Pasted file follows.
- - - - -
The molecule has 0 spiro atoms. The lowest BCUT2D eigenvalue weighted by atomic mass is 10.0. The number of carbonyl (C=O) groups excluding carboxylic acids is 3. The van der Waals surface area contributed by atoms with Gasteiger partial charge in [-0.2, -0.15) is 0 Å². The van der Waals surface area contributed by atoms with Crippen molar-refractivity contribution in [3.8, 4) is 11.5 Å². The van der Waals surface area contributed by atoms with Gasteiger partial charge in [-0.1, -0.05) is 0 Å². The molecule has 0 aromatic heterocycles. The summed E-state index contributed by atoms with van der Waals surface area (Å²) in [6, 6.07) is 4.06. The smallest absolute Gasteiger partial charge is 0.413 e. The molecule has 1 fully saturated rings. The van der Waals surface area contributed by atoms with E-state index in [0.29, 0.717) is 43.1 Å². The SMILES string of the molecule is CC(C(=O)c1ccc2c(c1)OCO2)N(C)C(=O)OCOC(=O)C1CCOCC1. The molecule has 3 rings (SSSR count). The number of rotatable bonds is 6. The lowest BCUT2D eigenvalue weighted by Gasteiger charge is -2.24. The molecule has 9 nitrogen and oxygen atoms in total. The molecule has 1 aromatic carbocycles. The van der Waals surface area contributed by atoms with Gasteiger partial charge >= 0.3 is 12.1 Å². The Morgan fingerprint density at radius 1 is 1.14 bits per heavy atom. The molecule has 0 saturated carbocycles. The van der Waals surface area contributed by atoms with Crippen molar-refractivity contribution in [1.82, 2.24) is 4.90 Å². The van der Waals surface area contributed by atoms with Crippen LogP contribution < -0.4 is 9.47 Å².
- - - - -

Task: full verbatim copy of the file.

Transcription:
The molecule has 0 spiro atoms. The lowest BCUT2D eigenvalue weighted by atomic mass is 10.0. The number of carbonyl (C=O) groups excluding carboxylic acids is 3. The van der Waals surface area contributed by atoms with Gasteiger partial charge in [-0.2, -0.15) is 0 Å². The van der Waals surface area contributed by atoms with Crippen molar-refractivity contribution in [3.8, 4) is 11.5 Å². The van der Waals surface area contributed by atoms with Gasteiger partial charge in [-0.1, -0.05) is 0 Å². The molecule has 0 aromatic heterocycles. The summed E-state index contributed by atoms with van der Waals surface area (Å²) in [6, 6.07) is 4.06. The smallest absolute Gasteiger partial charge is 0.413 e. The molecule has 1 fully saturated rings. The van der Waals surface area contributed by atoms with E-state index in [0.29, 0.717) is 43.1 Å². The SMILES string of the molecule is CC(C(=O)c1ccc2c(c1)OCO2)N(C)C(=O)OCOC(=O)C1CCOCC1. The molecule has 3 rings (SSSR count). The number of rotatable bonds is 6. The lowest BCUT2D eigenvalue weighted by Gasteiger charge is -2.24. The molecule has 9 nitrogen and oxygen atoms in total. The molecule has 1 aromatic carbocycles. The van der Waals surface area contributed by atoms with Gasteiger partial charge >= 0.3 is 12.1 Å². The Morgan fingerprint density at radius 1 is 1.14 bits per heavy atom. The molecule has 0 saturated carbocycles. The van der Waals surface area contributed by atoms with Crippen molar-refractivity contribution in [1.82, 2.24) is 4.90 Å². The van der Waals surface area contributed by atoms with Crippen LogP contribution < -0.4 is 9.47 Å².